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article imageCopa America Final Tactical Preview: Chile - Argentina

By Tyrrell Meertins     Jul 3, 2015 in Sports
For the most part, cup finals tend to be dull, cautious battles between two physically, mentally, and emotionally drained sides fearing to make mistakes.
This is what makes Chile’s showdown with Argentina enticing — it’s set up to buck the trend. Neither side has met expectations throughout the tournament, but the final presents the ideal platform for a potential goal fest.
Quite simply, Jorge Sampaoli and Gerardo Tata Martino have been forced to make minor adjustments. Where Sampaoli has persisted with a 4-3-1-2 opposed to a three-man defence, Martino sacrificed additional creativity with Ever Banega for the functional Lucas Biglia.
Similarly, the main factor that makes this final alluring from a neutral perspective lies behind how open both sides play. The finalists have been forced to break down defences that operate in a low-block throughout the tournament, but here, it’s nearly certain that Chile will undergo periods of sustained pressure.
Sampaoli’s men have been unimpressive during the knockout round, relying on questionable officiating to change the overall outcome of matches. With that being said, the significance of scoring within the opening 20 minutes — a period where Chile’s pressing and direct running is at its best due to energy level — can’t be overlooked, as they have showcased their inability to break down organized outfits.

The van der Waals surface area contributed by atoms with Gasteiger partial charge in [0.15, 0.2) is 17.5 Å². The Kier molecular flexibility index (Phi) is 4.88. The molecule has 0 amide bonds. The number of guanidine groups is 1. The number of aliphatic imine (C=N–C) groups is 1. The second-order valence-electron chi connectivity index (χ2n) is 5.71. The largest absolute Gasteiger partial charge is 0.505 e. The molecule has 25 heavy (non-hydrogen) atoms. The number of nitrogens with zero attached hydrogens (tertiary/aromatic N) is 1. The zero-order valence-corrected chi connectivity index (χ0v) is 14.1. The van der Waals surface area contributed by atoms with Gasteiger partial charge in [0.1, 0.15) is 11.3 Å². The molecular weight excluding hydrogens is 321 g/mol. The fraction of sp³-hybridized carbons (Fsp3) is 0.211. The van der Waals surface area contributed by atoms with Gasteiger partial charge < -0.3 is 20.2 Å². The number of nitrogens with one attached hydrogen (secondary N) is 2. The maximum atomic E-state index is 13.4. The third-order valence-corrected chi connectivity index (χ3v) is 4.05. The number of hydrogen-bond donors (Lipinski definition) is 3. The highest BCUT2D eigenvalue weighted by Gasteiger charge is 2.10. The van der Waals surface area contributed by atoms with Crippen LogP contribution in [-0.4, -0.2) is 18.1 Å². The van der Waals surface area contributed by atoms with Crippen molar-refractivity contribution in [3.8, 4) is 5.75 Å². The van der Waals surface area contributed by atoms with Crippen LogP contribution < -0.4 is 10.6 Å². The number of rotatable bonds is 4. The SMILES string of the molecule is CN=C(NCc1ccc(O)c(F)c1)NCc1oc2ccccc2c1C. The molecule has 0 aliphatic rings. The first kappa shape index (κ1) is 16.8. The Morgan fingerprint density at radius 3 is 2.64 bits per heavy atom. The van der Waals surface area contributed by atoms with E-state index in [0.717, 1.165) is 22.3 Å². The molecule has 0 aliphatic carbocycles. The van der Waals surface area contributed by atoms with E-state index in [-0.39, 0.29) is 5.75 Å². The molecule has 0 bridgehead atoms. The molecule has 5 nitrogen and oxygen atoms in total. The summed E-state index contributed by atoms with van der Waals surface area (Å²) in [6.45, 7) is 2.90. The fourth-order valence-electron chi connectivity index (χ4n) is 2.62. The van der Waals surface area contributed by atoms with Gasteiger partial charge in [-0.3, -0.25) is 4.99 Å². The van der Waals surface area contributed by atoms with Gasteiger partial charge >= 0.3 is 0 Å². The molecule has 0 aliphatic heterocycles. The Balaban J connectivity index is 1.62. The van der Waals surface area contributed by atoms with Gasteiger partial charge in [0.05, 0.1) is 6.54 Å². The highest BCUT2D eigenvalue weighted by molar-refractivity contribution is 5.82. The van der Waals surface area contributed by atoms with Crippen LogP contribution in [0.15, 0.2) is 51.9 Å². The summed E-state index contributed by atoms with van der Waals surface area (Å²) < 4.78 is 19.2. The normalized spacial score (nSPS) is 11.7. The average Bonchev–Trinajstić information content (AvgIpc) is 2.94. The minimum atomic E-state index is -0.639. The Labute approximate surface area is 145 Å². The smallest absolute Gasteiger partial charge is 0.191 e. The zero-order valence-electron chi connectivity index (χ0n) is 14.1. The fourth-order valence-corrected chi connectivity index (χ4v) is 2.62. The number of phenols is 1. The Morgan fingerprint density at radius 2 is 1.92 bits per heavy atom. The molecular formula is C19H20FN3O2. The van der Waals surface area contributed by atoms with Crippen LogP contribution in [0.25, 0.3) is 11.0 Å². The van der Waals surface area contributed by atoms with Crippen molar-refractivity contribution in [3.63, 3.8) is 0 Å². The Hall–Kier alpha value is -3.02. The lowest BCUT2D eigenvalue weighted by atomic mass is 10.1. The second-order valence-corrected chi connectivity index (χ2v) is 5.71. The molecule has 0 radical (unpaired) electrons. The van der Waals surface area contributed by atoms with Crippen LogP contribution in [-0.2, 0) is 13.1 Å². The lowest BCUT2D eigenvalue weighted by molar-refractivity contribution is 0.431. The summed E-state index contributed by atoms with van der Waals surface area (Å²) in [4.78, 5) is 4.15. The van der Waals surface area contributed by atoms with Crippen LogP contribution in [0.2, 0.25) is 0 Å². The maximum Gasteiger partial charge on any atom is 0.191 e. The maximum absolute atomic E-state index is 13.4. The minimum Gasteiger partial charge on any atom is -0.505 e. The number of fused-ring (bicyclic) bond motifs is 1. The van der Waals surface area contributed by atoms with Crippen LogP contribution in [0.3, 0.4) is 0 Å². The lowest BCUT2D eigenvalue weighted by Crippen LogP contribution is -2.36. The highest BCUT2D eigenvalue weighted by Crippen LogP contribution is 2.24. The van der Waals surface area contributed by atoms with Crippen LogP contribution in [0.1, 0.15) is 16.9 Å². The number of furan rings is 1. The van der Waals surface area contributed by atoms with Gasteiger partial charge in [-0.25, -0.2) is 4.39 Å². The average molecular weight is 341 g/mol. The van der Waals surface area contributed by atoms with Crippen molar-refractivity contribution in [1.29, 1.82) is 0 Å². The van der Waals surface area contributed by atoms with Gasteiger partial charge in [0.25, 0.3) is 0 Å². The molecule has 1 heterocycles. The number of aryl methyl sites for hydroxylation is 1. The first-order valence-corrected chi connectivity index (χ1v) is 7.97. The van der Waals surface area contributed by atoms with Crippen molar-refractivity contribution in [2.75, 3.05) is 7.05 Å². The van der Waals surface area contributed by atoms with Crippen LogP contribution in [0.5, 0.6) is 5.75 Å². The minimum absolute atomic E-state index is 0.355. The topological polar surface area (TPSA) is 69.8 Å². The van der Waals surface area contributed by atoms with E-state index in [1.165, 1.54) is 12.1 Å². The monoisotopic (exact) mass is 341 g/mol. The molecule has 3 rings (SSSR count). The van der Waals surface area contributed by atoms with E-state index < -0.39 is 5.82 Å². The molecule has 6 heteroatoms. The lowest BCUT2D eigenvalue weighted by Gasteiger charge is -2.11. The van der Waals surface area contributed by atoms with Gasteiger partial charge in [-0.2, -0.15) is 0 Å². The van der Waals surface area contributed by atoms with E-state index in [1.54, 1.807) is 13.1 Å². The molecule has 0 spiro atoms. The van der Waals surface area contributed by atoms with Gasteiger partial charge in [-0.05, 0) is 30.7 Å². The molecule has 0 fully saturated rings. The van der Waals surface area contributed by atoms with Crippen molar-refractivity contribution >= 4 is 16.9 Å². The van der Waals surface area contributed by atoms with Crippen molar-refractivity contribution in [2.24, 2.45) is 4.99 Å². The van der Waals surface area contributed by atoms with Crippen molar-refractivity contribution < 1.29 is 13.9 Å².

The final, however, presents plenty of space on the break, specifically in the channels, for Eduardo Vargas and Alexis Sanchez to exploit on the counter, opposed to the duo being forced to operate in tight space surrounding the box. The key, here, though, is how, opposed to whether, Sampaoli utilizes the creative Jorge Valdivia.
Valdivia has arguably been Chile’s star performer throughout the tournament, dropping deep into midfield to receive the ball in pockets of space, before sliding intelligent passes behind the defence or wide areas. Although a back three would be logical, with Arturo Vidal serving as a combative no.10, Sampaoli is likely to reward his star performer an opt for creativity over grit. It is key to note that the last time Vidal met Lionel Messi in the Champions League final the Chilean lacked discipline in the opening half and was fortunate to remain on the field.